Your business needs workers’ comp.
Not only does it protect you from having to foot the bill when an employee gets hurt on the job, it also keeps you compliant with state laws that require the policy.
While it’s an important protection for your business, workers’ comp doesn’t cover everything.
Be sure you have a full understanding of what workers’ comp does and does not cover, so that if an injury occurs in your workplace your aren’t stuck paying the costs on your own.
What’s NOT Covered by Workers Comp
Workers’ compensation insurance is designed to cover employee injuries and illness from the job. But here’s what it isn’t designed to cover:
Customer Accidents or Injuries
If someone who works for you is hurt on the job, workers’ comp has you covered. But what about an accident that involves someone who isn’t your employee?
When there is an accident in the workplace where a third-party – who is not in your employ – suffers damages or injury, your workers’ comp policy is not going to cover them.
For this kind of third-party accident, it is necessary to have a general liability policy in place to avoid being stuck with the medical and legal fees that your business may incur following a workplace accident.
General liability insurance is meant to cover third-party property damage or injury, paying for lawsuits and/ or medical expenses for third-party injuries occurring on your business premises.
General liability helps cover the costs for:
- Medical bills
- Work time missed
- Lawyer’s fees
- Evidence expenses
- Court fees
Workers’ comp will have you covered for employee injuries but not for anyone who isn’t on your payroll.
Just because they are working with you doesn’t mean they work for you.
Using independent contractors for your business can definitely save you money. You typically won’t have to provide them benefits such as sick pay, vacation, and health insurance or pay social security taxes.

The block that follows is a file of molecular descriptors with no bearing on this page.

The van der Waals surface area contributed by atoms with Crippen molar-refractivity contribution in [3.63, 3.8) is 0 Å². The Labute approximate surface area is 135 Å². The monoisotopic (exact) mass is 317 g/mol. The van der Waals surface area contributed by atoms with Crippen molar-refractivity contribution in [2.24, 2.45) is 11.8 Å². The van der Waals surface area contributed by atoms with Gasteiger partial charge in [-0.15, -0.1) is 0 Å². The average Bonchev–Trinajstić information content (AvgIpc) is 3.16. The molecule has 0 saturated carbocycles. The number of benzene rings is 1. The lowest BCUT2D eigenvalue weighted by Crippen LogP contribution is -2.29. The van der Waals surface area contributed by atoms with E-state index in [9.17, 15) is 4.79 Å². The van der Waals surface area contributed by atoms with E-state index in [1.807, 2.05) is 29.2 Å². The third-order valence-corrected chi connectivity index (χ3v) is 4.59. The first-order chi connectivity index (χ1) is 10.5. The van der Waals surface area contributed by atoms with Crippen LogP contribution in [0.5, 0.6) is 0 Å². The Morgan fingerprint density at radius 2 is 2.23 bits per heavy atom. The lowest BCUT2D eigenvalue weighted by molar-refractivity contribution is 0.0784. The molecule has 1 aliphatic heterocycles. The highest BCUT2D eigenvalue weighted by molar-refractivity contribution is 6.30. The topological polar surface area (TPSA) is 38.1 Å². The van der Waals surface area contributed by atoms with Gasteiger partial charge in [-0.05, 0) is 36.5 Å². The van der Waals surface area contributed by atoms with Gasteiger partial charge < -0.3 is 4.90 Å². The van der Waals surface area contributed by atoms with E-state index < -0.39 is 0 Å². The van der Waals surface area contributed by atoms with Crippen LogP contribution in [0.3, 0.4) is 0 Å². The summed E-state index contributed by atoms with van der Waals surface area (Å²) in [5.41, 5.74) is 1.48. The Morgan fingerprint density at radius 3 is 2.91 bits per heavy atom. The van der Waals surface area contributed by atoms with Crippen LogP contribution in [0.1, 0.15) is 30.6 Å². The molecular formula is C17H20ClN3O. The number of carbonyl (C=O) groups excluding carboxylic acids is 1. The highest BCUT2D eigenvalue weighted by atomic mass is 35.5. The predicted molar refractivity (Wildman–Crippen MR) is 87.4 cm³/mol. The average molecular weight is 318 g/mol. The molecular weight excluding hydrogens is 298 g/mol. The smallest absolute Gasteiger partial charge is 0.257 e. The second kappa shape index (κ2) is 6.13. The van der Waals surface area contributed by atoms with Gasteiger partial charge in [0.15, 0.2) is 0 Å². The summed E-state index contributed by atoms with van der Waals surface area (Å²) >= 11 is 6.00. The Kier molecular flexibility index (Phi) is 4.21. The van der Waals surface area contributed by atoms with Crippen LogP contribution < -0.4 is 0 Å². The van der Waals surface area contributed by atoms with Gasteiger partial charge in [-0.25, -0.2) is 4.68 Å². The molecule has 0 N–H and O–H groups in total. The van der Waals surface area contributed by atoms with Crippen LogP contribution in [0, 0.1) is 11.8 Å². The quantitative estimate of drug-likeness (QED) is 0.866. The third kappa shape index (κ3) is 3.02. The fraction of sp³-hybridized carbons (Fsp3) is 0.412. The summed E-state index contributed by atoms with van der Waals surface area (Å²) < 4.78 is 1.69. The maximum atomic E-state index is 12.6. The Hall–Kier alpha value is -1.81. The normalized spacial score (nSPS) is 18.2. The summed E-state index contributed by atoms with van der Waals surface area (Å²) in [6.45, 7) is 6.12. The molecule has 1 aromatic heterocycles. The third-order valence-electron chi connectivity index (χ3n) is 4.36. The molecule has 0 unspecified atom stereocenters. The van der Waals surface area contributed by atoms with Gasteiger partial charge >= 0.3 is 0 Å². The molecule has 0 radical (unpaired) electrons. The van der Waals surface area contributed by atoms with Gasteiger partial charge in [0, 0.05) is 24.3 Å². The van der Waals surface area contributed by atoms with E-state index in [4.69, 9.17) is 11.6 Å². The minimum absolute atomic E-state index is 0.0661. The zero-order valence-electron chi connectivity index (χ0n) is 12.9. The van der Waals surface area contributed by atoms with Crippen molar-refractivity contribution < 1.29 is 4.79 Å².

But if they are injured while performing their duties at your worksite, your workers’ comp insurance won’t have them covered.
While it may be tempting to misclassify a full-time employee as a subcontractor in order to avoid paying out for all of the aforementioned benefits, it is a dangerous game to play.
Misclassifying an employee as a subcontractor could result in major fines and penalties.
In order to avoid these repercussions, be sure you are classifying employees properly. Look for these signs that your subcontractor is actually an employee:
- Their work must be done exactly per your instructions and you oversee their progress.
- They need your tools, equipment, and training to get the job done.
- They don’t set their working hours and days – you do.
- They have no additional work outside of your projects.
- They have been working with you for years which isn’t going to change anytime soon.
- You provide them an hourly pay.
- The work they perform is integral to your business’ success.
If the above description doesn’t fit the person working for you, then it’s likely you really are working with a subcontractor. In that case, they will need to have their own insurance in order to be covered if any mishaps that befall them while working at your job site.
When it comes to your subcontractors’ insurance requirements the International Risk Management Institute (IRMI) recommends:
- All trade contractors/ subcontractors should provide certificates of insurance before beginning any work.
- All trade and subcontractors should maintain the same levels of coverage in the same amounts.
What Workers’ Comp Does Cover
Workers’ comp helps compensate employees for injuries and illnesses suffered during work, covering basic expenses such as:
- Medical costs
- Temporary disability
- Permanent disability
- Supplemental job displacement benefits
- Return-to-work supplements
- Death benefits
In many states, all employers are required to carry workers’ comp coverage and must provide proof of valid, current workers’ compensation in order to obtain or renew licenses.
What if you don’t have any employees?
Most businesses don’t need workers’ comp coverage if they have no employees, with the exception of roofers who must carry workers’ comp insurance if they want to obtain a C-39 roofing license.
While workers’ comp may have you covered if an employee is injured on the job, it’s important to know who isn’t covered under your policy and how you can protect your businesses from losses.